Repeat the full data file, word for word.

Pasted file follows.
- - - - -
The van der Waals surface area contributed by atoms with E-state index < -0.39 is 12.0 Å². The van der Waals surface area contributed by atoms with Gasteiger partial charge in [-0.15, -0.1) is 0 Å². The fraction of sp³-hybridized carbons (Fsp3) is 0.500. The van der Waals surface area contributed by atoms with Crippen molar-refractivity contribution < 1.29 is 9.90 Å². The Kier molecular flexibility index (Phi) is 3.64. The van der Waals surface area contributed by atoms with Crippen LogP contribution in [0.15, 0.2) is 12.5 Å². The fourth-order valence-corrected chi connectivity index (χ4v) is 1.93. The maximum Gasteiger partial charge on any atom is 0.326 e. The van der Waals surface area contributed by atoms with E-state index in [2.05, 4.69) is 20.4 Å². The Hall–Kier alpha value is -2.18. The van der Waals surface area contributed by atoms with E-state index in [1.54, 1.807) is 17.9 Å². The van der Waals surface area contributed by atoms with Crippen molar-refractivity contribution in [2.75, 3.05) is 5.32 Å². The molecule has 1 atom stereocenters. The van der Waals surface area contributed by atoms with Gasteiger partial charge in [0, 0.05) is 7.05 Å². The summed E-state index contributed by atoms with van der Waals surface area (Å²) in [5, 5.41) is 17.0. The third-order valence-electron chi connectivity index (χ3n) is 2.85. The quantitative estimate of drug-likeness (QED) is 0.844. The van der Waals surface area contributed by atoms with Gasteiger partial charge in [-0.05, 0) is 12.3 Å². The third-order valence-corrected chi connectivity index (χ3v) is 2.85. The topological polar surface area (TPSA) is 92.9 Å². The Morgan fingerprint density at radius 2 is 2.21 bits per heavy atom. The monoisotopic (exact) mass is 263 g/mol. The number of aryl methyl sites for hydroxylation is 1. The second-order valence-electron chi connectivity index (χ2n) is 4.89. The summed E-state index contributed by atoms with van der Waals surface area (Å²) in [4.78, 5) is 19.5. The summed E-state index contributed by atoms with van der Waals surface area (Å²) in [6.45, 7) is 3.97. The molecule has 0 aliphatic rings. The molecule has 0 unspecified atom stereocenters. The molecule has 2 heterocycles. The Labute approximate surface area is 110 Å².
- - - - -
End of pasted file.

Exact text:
The van der Waals surface area contributed by atoms with E-state index < -0.39 is 12.0 Å². The van der Waals surface area contributed by atoms with Gasteiger partial charge in [-0.15, -0.1) is 0 Å². The fraction of sp³-hybridized carbons (Fsp3) is 0.500. The van der Waals surface area contributed by atoms with Crippen molar-refractivity contribution < 1.29 is 9.90 Å². The Kier molecular flexibility index (Phi) is 3.64. The van der Waals surface area contributed by atoms with Crippen LogP contribution in [0.15, 0.2) is 12.5 Å². The fourth-order valence-corrected chi connectivity index (χ4v) is 1.93. The maximum Gasteiger partial charge on any atom is 0.326 e. The van der Waals surface area contributed by atoms with E-state index in [2.05, 4.69) is 20.4 Å². The Hall–Kier alpha value is -2.18. The van der Waals surface area contributed by atoms with E-state index in [1.54, 1.807) is 17.9 Å². The van der Waals surface area contributed by atoms with Crippen molar-refractivity contribution in [2.75, 3.05) is 5.32 Å². The molecule has 1 atom stereocenters. The van der Waals surface area contributed by atoms with Gasteiger partial charge in [0, 0.05) is 7.05 Å². The summed E-state index contributed by atoms with van der Waals surface area (Å²) in [5, 5.41) is 17.0. The third-order valence-electron chi connectivity index (χ3n) is 2.85. The quantitative estimate of drug-likeness (QED) is 0.844. The van der Waals surface area contributed by atoms with Gasteiger partial charge in [-0.05, 0) is 12.3 Å². The third-order valence-corrected chi connectivity index (χ3v) is 2.85. The topological polar surface area (TPSA) is 92.9 Å². The Morgan fingerprint density at radius 2 is 2.21 bits per heavy atom. The monoisotopic (exact) mass is 263 g/mol. The number of aryl methyl sites for hydroxylation is 1. The second-order valence-electron chi connectivity index (χ2n) is 4.89. The summed E-state index contributed by atoms with van der Waals surface area (Å²) in [4.78, 5) is 19.5. The summed E-state index contributed by atoms with van der Waals surface area (Å²) in [6.45, 7) is 3.97. The molecule has 0 aliphatic rings. The molecule has 0 unspecified atom stereocenters. The molecule has 2 heterocycles. The Labute approximate surface area is 110 Å².